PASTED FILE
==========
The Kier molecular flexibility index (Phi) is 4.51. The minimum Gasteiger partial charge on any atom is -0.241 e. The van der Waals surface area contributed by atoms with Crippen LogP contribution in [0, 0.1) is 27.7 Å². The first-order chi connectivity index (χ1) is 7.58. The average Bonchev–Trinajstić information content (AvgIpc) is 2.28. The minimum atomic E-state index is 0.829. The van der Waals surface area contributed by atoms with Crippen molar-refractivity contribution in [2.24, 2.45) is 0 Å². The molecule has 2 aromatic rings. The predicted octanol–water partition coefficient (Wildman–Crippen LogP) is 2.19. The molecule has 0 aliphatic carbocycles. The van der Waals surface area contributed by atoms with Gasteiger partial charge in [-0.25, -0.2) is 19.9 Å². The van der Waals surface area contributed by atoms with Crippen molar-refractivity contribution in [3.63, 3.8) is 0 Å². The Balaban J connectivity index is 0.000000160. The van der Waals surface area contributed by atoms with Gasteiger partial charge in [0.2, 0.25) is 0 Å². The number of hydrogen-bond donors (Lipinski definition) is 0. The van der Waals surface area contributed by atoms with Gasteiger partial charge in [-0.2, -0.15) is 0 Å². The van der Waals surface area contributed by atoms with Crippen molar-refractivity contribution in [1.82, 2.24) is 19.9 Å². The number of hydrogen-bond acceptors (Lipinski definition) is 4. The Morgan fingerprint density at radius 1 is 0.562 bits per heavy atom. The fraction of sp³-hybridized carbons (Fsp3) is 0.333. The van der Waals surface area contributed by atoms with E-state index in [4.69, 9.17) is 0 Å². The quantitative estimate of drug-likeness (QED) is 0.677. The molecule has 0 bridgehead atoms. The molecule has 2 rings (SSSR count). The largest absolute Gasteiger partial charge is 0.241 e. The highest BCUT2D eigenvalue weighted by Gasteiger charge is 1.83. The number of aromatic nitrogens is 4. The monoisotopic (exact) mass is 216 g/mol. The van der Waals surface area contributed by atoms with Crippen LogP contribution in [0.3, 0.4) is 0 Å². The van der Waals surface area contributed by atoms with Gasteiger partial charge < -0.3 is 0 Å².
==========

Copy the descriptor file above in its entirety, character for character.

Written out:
The Kier molecular flexibility index (Phi) is 4.51. The minimum Gasteiger partial charge on any atom is -0.241 e. The van der Waals surface area contributed by atoms with Crippen LogP contribution in [0, 0.1) is 27.7 Å². The first-order chi connectivity index (χ1) is 7.58. The average Bonchev–Trinajstić information content (AvgIpc) is 2.28. The minimum atomic E-state index is 0.829. The van der Waals surface area contributed by atoms with Crippen molar-refractivity contribution in [2.24, 2.45) is 0 Å². The molecule has 2 aromatic rings. The predicted octanol–water partition coefficient (Wildman–Crippen LogP) is 2.19. The molecule has 0 aliphatic carbocycles. The van der Waals surface area contributed by atoms with Gasteiger partial charge in [-0.25, -0.2) is 19.9 Å². The van der Waals surface area contributed by atoms with Crippen molar-refractivity contribution in [3.63, 3.8) is 0 Å². The Balaban J connectivity index is 0.000000160. The van der Waals surface area contributed by atoms with Gasteiger partial charge in [0.2, 0.25) is 0 Å². The number of hydrogen-bond donors (Lipinski definition) is 0. The van der Waals surface area contributed by atoms with Gasteiger partial charge in [-0.2, -0.15) is 0 Å². The van der Waals surface area contributed by atoms with Crippen molar-refractivity contribution in [1.82, 2.24) is 19.9 Å². The number of hydrogen-bond acceptors (Lipinski definition) is 4. The Morgan fingerprint density at radius 1 is 0.562 bits per heavy atom. The fraction of sp³-hybridized carbons (Fsp3) is 0.333. The van der Waals surface area contributed by atoms with E-state index in [4.69, 9.17) is 0 Å². The quantitative estimate of drug-likeness (QED) is 0.677. The molecule has 0 bridgehead atoms. The molecule has 2 rings (SSSR count). The largest absolute Gasteiger partial charge is 0.241 e. The highest BCUT2D eigenvalue weighted by Gasteiger charge is 1.83. The number of aromatic nitrogens is 4. The monoisotopic (exact) mass is 216 g/mol. The van der Waals surface area contributed by atoms with Crippen LogP contribution in [0.3, 0.4) is 0 Å². The van der Waals surface area contributed by atoms with Gasteiger partial charge < -0.3 is 0 Å².